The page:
And don’t even get me started on the pinkified jolly excess of breast cancer fundraising/awareness events in which women living with late-stage metastatic cancer are virtually never the patients invited onstage to cheer on the crowds. Better to invite only those inspiring patients who have nicely “beaten” their cancer foe and “won” their battle against the enemy within. Thus we see crowds dominated by Patient A survivors, with nary a whisper heard about the devastating reality of so many others. Just look at how the late Lisa Bonchek Adams was publicly villified in mainstream media (specifically by high-profile columnists in The New York Times and The Guardian) for daring to write in such unflinching and indelicate detail about her own terminal illness story. As she told Bill Keller at The Times:
“I am public about this disease in order to shed light on the daily lives of women living with this diagnosis, rather than hiding behind the pink party line that is the only one that gets the spotlight.”
We like to be inspired by winners (like Patient A) but we feel uncomfortable around all those losers (like Patient B).
Dave de Bronkart is arguably the most famous professional patient out there (often better known as ePatient Dave). He’s the co-author, with Dr. Danny Sands, of the really useful book called Let Patients Help: A Patient Engagement Handbook. After beating stage IV kidney cancer in 2007, he became a blogger, health policy advisor and popular international keynote speaker representing the patient voice at health care conferences.
Yet as Dave himself wrote in 2012:
“People need to remember that although I advocate for listening to patients, I myself am only one – and I was only sick for six months.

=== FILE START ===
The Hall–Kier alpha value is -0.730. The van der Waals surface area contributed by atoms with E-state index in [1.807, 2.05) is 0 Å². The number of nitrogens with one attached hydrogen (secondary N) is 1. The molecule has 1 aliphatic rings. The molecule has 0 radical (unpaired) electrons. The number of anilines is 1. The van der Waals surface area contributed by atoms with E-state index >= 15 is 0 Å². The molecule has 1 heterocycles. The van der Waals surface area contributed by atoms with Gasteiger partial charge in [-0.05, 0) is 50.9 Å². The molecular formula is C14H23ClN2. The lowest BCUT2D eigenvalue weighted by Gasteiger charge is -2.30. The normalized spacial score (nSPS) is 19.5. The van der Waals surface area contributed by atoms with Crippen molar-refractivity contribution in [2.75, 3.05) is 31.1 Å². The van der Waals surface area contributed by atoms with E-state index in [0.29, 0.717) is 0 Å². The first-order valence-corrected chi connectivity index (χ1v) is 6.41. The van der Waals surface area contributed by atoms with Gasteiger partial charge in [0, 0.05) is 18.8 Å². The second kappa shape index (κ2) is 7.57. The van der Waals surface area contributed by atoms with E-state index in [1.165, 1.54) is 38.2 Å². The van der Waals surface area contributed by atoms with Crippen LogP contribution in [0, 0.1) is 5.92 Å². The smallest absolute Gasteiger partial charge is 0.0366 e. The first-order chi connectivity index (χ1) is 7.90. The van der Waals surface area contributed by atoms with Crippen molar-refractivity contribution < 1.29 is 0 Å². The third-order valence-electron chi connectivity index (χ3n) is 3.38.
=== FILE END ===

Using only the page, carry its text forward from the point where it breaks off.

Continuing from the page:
“Every time there’s a patient panel, the audience experience broadens and improves – but I should never be the sole patient voice.”
I’m sometimes invited to be the volunteer patient voice at conferences, meetings or public events – and these invitations can often smell like I’m the token patient on an event organizer’s To Do list, assuring that the “Patients Included” tickbox will get checked off.
But even if it means just one lonely token patient at the table, it’s better than having some health care professional onstage make sweepingly inappropriate excuses for excluding patient participation by saying preposterous things like:
“After all, we are all patients at one time or another.”
My response to that, as I wrote in the British Medical Journal, is:
“NO. YOU’RE NOT.”
Susannah Fox of the U.S. Department of Health & Human Services beautifully captured the differences between the heroic and inspirational Patient A and the non-heroic/non-inspirational Patient B when she responded recently to patient advocate David Gilbert’s wonderful blog post about the stereotypical Patient As Hero:
“We need to measure the hills AND the valleys, the light AND the dark, the places that are visible AND invisible to mainstream media and conference organizers.
“No knock against the (patient) speakers who are able to get up on stage, but let’s not forget those who cannot.”
Q: Is there really such a thing as a ‘patient voice’ that can speak for all of us?
- “We are all patients.” No, you’re not.
- No such thing as a “small” heart attack
- The new country called Heart Disease
- Why patient stories actually matter.
- First we had peer review – and now patient review
- Patient engagement as described by 31 non-patients
- Do you want the truth, or do you want “Fine, thank you”?
- When the elephant in the room has no smartphone